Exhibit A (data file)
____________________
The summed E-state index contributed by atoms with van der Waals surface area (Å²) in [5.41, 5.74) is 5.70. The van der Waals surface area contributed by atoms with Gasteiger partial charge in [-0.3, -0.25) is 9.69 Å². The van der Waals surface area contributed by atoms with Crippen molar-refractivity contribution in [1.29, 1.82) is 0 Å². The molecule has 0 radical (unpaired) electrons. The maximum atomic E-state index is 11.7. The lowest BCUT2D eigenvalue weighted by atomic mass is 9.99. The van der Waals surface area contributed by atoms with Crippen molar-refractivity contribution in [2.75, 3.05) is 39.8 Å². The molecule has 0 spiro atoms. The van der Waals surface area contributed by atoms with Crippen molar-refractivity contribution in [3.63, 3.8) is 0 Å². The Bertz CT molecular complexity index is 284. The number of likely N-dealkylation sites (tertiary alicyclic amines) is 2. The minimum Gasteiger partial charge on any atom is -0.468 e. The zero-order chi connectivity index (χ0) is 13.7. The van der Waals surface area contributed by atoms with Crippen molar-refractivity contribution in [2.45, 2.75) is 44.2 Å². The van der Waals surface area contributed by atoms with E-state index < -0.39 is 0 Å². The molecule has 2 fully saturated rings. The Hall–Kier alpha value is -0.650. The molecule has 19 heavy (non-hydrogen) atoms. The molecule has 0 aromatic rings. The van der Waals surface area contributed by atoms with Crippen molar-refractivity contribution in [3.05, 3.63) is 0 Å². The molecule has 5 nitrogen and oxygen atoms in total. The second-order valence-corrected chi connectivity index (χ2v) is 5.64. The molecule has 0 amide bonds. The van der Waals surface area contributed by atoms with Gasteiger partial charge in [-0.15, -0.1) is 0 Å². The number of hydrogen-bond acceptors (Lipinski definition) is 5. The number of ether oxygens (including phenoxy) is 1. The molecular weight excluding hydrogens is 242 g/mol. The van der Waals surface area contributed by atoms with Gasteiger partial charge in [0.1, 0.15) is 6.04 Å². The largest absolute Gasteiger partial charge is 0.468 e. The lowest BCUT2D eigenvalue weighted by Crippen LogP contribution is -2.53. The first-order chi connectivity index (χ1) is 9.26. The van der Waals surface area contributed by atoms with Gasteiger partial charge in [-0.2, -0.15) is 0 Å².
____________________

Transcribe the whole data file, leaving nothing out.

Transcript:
The summed E-state index contributed by atoms with van der Waals surface area (Å²) in [5.41, 5.74) is 5.70. The van der Waals surface area contributed by atoms with Gasteiger partial charge in [-0.3, -0.25) is 9.69 Å². The van der Waals surface area contributed by atoms with Crippen molar-refractivity contribution in [1.29, 1.82) is 0 Å². The molecule has 0 radical (unpaired) electrons. The maximum atomic E-state index is 11.7. The lowest BCUT2D eigenvalue weighted by atomic mass is 9.99. The van der Waals surface area contributed by atoms with Crippen molar-refractivity contribution in [2.75, 3.05) is 39.8 Å². The molecule has 0 spiro atoms. The van der Waals surface area contributed by atoms with Crippen molar-refractivity contribution in [3.63, 3.8) is 0 Å². The Bertz CT molecular complexity index is 284. The number of likely N-dealkylation sites (tertiary alicyclic amines) is 2. The minimum Gasteiger partial charge on any atom is -0.468 e. The zero-order chi connectivity index (χ0) is 13.7. The van der Waals surface area contributed by atoms with Crippen molar-refractivity contribution in [2.45, 2.75) is 44.2 Å². The van der Waals surface area contributed by atoms with E-state index < -0.39 is 0 Å². The molecule has 2 fully saturated rings. The Hall–Kier alpha value is -0.650. The molecule has 19 heavy (non-hydrogen) atoms. The molecule has 0 aromatic rings. The van der Waals surface area contributed by atoms with Crippen molar-refractivity contribution in [3.05, 3.63) is 0 Å². The molecule has 5 nitrogen and oxygen atoms in total. The second-order valence-corrected chi connectivity index (χ2v) is 5.64. The molecule has 0 amide bonds. The van der Waals surface area contributed by atoms with Gasteiger partial charge in [-0.15, -0.1) is 0 Å². The number of hydrogen-bond acceptors (Lipinski definition) is 5. The number of ether oxygens (including phenoxy) is 1. The molecular weight excluding hydrogens is 242 g/mol. The van der Waals surface area contributed by atoms with Gasteiger partial charge in [0.1, 0.15) is 6.04 Å². The largest absolute Gasteiger partial charge is 0.468 e. The lowest BCUT2D eigenvalue weighted by Crippen LogP contribution is -2.53. The first-order chi connectivity index (χ1) is 9.26. The van der Waals surface area contributed by atoms with Gasteiger partial charge in [-0.2, -0.15) is 0 Å².